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Thomas Riisfeldt’s essay1 is a valuable contribution to the literature on palliative sedation, appropriately titrated administration of opioids (ATAOs) and euthanasia. In this response, I will not deal with the author’s empirical claim about the relationship between opioid use, palliative sedation and survival time. Rather, I will briefly critique the author’s discussion of doctrine of double effect (DDE) and its application to palliative sedation and opioid use at the end of life. That is, I will focus on the ethical claims made by the author. Riisfeldt argues that DDE is incompatible with both Kantian deontology and Millian consequentialism. Yet, I will argue that the DDE is coherent and defensible when interpreted from the perspective of the philosophy of Thomas Aquinas, the theorist who first proposed the doctrine. I will also argue that Riisfeldt mischaracterises ATAOs and palliative sedation as procedures that hasten death as a means to relieve pain. While death may indeed be hastened by ATAOs and palliative sedation, it is not at all clear that clinicians intend to hasten death as a means to relieve pain. Indeed, clinical guidelines explicitly prohibit the intentional hastening of death.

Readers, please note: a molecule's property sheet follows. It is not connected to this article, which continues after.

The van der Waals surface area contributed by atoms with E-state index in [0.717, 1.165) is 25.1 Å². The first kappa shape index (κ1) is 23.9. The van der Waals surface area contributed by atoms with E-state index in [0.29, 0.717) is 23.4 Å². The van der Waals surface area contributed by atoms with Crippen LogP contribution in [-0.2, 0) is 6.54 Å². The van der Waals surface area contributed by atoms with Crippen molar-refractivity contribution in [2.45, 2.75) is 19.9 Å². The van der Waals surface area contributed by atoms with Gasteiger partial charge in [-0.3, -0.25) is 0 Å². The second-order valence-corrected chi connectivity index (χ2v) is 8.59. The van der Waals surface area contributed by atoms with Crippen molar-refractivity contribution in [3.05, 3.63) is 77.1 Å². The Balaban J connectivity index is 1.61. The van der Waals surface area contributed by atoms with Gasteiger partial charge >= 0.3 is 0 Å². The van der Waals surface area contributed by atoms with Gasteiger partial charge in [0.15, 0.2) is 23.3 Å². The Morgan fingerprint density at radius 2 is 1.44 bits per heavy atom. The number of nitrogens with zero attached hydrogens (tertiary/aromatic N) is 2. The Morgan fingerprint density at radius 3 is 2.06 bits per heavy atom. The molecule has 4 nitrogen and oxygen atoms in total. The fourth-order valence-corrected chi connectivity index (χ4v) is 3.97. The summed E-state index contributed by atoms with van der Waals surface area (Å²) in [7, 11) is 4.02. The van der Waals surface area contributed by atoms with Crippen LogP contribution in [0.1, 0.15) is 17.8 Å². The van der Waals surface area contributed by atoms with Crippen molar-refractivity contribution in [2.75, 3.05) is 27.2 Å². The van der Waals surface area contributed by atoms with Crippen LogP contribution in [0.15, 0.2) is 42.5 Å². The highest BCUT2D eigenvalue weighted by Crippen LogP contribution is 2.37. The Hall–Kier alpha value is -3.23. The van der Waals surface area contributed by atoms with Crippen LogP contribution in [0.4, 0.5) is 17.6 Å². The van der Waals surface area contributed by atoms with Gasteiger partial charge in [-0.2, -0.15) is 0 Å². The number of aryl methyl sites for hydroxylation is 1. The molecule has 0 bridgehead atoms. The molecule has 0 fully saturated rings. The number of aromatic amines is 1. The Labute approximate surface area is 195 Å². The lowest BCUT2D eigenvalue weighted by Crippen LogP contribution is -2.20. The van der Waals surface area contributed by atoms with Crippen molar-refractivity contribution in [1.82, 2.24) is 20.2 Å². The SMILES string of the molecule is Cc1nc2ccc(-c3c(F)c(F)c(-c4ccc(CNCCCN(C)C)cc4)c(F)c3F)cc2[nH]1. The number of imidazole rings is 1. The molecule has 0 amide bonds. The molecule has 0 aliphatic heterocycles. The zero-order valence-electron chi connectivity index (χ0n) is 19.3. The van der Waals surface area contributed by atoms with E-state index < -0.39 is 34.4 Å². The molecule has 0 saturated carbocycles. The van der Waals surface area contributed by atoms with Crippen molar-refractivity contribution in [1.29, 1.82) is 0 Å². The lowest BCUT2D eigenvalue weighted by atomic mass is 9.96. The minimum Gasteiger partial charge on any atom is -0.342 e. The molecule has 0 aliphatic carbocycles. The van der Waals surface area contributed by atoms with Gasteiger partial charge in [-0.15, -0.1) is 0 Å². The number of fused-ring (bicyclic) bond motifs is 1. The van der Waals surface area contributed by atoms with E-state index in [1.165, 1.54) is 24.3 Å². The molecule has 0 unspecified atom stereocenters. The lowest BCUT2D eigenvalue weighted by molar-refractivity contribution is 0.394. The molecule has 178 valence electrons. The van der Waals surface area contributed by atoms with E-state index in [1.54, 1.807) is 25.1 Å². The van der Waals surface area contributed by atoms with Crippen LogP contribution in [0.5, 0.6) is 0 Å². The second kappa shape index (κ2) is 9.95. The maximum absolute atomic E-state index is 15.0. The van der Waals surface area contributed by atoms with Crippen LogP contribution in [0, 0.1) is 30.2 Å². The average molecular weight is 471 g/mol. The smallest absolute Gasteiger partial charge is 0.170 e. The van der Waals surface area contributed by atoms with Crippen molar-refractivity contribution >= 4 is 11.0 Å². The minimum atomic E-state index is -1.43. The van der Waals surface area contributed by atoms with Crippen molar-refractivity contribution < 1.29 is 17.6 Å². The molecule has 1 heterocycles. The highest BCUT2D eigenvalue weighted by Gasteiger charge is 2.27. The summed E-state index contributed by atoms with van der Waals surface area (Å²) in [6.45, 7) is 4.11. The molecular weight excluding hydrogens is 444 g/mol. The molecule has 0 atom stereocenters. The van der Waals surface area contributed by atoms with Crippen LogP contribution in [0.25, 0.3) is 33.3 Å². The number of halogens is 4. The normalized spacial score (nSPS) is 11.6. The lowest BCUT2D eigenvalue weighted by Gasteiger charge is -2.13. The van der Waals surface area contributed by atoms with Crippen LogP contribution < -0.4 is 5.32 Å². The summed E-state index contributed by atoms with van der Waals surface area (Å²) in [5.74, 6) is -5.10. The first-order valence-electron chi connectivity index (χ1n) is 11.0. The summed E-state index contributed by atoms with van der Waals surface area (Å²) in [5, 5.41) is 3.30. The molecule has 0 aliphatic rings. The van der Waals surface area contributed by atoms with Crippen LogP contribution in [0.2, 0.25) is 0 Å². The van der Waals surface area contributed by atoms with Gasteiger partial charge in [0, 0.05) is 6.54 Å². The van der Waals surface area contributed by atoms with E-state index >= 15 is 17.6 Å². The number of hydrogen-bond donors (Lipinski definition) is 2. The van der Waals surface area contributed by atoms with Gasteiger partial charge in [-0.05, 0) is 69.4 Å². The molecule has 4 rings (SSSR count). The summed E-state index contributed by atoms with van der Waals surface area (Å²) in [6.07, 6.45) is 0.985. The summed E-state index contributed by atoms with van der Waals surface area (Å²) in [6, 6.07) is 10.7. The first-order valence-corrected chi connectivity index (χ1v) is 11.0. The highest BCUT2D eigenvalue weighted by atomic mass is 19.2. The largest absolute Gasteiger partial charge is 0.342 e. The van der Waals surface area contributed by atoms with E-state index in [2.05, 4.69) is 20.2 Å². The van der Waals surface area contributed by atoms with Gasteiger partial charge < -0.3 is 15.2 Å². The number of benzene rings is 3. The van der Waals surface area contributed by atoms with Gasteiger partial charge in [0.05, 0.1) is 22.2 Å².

Mill and Kant versus Aquinas on double effect
Riisfeldt provides a brief summary of the DDE. He describes DDE as a ‘strange hybrid of four principles’. He lists the four criteria that must be met for an act with a good and a bad effect to be permissible. These criteria are the ‘intention and means criteria’ and the ‘intrinsic and proportionality criteria’ (p.127).
The author uses Kant and Mill as lens through which to highlight a tension between the intrinsic and proportionality criteria of DDE. The author claims that ‘the intrinsic criterion is derived from deontology, the predominant form of which is championed by Kant’, and that ‘the proportionality criterion is derived from consequentialism, the predominant form of …
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